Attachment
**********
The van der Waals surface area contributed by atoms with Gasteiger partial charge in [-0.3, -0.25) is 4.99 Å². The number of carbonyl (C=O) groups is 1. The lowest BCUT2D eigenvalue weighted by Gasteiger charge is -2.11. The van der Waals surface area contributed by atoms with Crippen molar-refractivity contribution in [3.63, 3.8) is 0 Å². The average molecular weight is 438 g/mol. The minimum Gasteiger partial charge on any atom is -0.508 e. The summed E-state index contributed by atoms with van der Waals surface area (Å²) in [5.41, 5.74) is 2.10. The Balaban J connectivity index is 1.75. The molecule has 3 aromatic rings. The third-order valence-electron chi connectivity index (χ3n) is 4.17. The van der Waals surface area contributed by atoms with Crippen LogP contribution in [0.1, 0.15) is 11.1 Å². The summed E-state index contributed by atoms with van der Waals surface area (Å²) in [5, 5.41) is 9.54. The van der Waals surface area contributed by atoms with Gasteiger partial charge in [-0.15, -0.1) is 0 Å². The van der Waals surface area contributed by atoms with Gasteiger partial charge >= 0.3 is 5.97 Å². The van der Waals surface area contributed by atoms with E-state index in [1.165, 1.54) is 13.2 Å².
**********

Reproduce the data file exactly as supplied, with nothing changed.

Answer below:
The van der Waals surface area contributed by atoms with Gasteiger partial charge in [-0.3, -0.25) is 4.99 Å². The number of carbonyl (C=O) groups is 1. The lowest BCUT2D eigenvalue weighted by Gasteiger charge is -2.11. The van der Waals surface area contributed by atoms with Crippen molar-refractivity contribution in [3.63, 3.8) is 0 Å². The average molecular weight is 438 g/mol. The minimum Gasteiger partial charge on any atom is -0.508 e. The summed E-state index contributed by atoms with van der Waals surface area (Å²) in [5.41, 5.74) is 2.10. The Balaban J connectivity index is 1.75. The molecule has 3 aromatic rings. The third-order valence-electron chi connectivity index (χ3n) is 4.17. The van der Waals surface area contributed by atoms with Crippen LogP contribution in [0.1, 0.15) is 11.1 Å². The summed E-state index contributed by atoms with van der Waals surface area (Å²) in [5, 5.41) is 9.54. The van der Waals surface area contributed by atoms with Gasteiger partial charge in [-0.15, -0.1) is 0 Å². The van der Waals surface area contributed by atoms with Gasteiger partial charge >= 0.3 is 5.97 Å². The van der Waals surface area contributed by atoms with E-state index in [1.165, 1.54) is 13.2 Å².